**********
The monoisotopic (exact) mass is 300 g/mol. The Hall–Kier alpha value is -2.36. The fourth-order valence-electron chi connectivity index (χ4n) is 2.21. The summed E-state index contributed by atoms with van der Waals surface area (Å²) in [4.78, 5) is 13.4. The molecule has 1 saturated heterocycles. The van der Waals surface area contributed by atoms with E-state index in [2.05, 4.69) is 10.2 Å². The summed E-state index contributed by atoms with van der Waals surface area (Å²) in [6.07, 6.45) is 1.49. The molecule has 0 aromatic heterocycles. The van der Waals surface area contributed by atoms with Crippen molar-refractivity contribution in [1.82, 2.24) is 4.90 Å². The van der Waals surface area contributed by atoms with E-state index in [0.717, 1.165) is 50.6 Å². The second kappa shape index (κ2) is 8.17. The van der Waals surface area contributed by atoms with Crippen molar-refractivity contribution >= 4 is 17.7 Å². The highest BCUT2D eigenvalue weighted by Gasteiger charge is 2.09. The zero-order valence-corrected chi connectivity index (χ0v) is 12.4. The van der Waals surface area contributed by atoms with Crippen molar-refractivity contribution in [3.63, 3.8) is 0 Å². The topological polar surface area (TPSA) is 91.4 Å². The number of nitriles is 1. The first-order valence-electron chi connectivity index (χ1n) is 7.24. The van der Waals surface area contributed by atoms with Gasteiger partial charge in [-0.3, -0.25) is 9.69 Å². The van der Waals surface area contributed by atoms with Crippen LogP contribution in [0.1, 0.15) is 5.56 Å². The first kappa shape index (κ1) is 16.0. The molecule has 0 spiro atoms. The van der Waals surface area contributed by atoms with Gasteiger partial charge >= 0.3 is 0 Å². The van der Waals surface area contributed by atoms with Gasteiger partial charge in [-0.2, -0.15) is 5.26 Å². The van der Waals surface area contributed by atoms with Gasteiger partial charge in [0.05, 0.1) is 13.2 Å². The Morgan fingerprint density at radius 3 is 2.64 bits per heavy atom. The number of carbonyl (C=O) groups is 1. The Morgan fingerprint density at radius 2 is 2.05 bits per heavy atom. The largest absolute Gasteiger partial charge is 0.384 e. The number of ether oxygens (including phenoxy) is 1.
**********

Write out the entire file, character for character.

The monoisotopic (exact) mass is 300 g/mol. The Hall–Kier alpha value is -2.36. The fourth-order valence-electron chi connectivity index (χ4n) is 2.21. The summed E-state index contributed by atoms with van der Waals surface area (Å²) in [4.78, 5) is 13.4. The molecule has 1 saturated heterocycles. The van der Waals surface area contributed by atoms with E-state index in [2.05, 4.69) is 10.2 Å². The summed E-state index contributed by atoms with van der Waals surface area (Å²) in [6.07, 6.45) is 1.49. The molecule has 0 aromatic heterocycles. The van der Waals surface area contributed by atoms with Crippen molar-refractivity contribution in [1.82, 2.24) is 4.90 Å². The van der Waals surface area contributed by atoms with E-state index in [0.717, 1.165) is 50.6 Å². The second kappa shape index (κ2) is 8.17. The van der Waals surface area contributed by atoms with Crippen molar-refractivity contribution >= 4 is 17.7 Å². The highest BCUT2D eigenvalue weighted by Gasteiger charge is 2.09. The zero-order valence-corrected chi connectivity index (χ0v) is 12.4. The van der Waals surface area contributed by atoms with Crippen molar-refractivity contribution in [3.63, 3.8) is 0 Å². The topological polar surface area (TPSA) is 91.4 Å². The number of nitriles is 1. The first-order valence-electron chi connectivity index (χ1n) is 7.24. The van der Waals surface area contributed by atoms with Gasteiger partial charge in [-0.3, -0.25) is 9.69 Å². The van der Waals surface area contributed by atoms with Crippen LogP contribution in [0.1, 0.15) is 5.56 Å². The first kappa shape index (κ1) is 16.0. The molecule has 0 spiro atoms. The van der Waals surface area contributed by atoms with Gasteiger partial charge >= 0.3 is 0 Å². The van der Waals surface area contributed by atoms with Gasteiger partial charge in [-0.2, -0.15) is 5.26 Å². The van der Waals surface area contributed by atoms with Gasteiger partial charge in [0.05, 0.1) is 13.2 Å². The Morgan fingerprint density at radius 3 is 2.64 bits per heavy atom. The number of carbonyl (C=O) groups is 1. The Morgan fingerprint density at radius 2 is 2.05 bits per heavy atom. The largest absolute Gasteiger partial charge is 0.384 e. The number of ether oxygens (including phenoxy) is 1.